An individual may seem like he or she is living a productive life, waking up in time for work, completing projects and meeting deadlines, going out afterwards to meet with friends to grab a drink, and occasionally traveling somewhere they haven’t been. It’s the “normal” routine that a good number of hard-working, high-achieving individuals pursue, and for many it ultimately provides the deepest meaning to life. Unfortunately, as studies and personal stories can attest to, it is evident that this attitude and approach to work is not fulfilling many millennials, and it is solely an illusion to our identity and our lives.

The stagnant life may seem okay on the surface, but in reality it is slowly breeding tiny “insects”, which can transmit fatal diseases to multiple areas of our lives such as our work, our bodies, and most importantly, our relationships.

Individuals are caught up in the illusion of finding meaning in their careers or making money and will jump on the hamster wheel running ferociously but getting no where. It is easy to become mindless drones, working endlessly with the hopes of getting somewhere, but without an intentional approach to the work that we do, that’s when our work and careers quickly become jobs that we hate, and ever so quickly do we turn to look for another ladder to climb or hamster wheel to run on.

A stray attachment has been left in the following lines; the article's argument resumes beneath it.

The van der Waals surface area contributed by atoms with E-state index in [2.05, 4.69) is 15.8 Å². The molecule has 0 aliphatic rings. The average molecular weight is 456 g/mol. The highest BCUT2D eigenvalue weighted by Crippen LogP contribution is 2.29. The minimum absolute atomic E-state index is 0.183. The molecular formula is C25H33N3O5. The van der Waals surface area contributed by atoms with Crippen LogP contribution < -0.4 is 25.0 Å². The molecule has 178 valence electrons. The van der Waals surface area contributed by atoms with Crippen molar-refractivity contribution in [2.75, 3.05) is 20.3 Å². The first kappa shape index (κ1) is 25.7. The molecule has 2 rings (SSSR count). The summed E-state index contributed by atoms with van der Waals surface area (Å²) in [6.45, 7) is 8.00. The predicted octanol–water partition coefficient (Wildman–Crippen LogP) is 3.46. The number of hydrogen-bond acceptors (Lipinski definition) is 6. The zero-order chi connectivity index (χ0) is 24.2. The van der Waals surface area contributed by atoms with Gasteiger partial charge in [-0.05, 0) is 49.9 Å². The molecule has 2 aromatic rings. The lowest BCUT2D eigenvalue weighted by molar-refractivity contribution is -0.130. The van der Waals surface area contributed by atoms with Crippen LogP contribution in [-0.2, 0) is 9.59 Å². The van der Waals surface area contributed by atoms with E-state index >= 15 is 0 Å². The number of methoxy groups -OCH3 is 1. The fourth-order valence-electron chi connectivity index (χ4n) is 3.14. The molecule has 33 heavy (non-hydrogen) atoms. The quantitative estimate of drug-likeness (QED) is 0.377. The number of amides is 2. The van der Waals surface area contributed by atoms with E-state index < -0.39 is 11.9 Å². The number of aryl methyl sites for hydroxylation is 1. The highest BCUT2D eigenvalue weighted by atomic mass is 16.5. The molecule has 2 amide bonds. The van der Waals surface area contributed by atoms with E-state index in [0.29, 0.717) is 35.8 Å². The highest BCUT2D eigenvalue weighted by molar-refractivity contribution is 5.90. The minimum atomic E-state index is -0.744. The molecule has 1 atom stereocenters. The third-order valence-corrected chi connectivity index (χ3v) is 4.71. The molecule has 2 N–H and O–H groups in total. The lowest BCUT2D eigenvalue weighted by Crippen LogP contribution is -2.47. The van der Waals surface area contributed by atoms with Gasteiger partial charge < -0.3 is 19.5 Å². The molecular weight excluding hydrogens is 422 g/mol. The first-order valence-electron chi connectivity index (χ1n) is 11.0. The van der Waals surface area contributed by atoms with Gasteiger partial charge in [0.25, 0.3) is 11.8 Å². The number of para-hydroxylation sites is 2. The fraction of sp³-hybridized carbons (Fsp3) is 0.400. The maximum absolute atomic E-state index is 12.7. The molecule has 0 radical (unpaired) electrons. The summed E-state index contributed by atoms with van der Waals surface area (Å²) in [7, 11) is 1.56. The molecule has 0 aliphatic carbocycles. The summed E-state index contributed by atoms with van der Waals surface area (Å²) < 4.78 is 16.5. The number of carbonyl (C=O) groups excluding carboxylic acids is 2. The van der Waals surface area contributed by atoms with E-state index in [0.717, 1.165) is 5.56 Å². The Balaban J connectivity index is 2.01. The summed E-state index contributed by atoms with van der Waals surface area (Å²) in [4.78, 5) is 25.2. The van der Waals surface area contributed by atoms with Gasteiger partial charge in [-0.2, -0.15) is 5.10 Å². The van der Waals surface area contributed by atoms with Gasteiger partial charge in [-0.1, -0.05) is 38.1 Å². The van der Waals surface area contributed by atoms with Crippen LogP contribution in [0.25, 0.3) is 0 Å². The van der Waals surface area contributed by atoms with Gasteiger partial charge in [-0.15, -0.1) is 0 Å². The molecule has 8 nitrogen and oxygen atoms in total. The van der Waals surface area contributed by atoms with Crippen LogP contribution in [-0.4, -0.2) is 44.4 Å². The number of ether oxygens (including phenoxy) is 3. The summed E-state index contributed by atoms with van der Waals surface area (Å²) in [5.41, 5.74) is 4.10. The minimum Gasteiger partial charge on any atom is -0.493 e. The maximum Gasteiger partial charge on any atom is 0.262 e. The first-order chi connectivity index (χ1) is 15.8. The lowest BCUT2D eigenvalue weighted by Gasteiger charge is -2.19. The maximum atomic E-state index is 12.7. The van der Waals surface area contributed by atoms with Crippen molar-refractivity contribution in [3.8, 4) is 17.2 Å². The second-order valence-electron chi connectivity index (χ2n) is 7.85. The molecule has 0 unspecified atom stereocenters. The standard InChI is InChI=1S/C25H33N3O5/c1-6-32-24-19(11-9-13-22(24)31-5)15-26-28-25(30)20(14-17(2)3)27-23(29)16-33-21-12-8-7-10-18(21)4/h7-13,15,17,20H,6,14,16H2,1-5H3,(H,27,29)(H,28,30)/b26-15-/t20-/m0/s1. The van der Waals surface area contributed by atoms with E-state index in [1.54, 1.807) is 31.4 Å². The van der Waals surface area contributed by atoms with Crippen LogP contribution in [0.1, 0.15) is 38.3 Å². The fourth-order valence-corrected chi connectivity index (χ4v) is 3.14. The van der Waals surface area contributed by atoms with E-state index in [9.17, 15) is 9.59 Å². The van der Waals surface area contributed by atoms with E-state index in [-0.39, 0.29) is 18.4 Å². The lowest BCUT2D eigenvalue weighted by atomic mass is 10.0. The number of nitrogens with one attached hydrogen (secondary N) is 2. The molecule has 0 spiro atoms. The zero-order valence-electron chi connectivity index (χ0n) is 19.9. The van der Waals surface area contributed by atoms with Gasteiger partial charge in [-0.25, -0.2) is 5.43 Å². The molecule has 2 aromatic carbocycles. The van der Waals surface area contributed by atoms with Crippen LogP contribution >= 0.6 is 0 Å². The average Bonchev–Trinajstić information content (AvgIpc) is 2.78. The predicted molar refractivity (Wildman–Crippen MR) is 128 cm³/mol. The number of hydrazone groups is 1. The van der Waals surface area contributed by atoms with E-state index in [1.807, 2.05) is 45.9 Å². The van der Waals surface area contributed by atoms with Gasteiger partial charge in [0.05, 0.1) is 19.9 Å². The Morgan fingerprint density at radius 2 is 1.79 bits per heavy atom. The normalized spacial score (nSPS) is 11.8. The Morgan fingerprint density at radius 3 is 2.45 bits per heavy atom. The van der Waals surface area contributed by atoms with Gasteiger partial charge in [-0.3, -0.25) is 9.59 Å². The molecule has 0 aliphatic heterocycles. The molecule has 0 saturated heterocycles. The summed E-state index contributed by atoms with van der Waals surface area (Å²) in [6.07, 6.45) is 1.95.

Physical stagnancy has become an epidemic, literally. Western nations have now put a medical term to this—obesity. While there are few individuals who have genetic mutations causing obesity and require medical treatment, the vast majority have simply become physically stagnant. Again, there is a delusion that the movement in our everyday lives is enough to offset the detrimental effects of being sedentary and eating an overabundance of unhealthy, processed foods; however, our society is now seeing the consequences of this stagnancy. And the simple truth is that it does not take running marathons or $100+ gym memberships, but rather being consistent in some type of physical activity and being mindful of what we feed our bodies.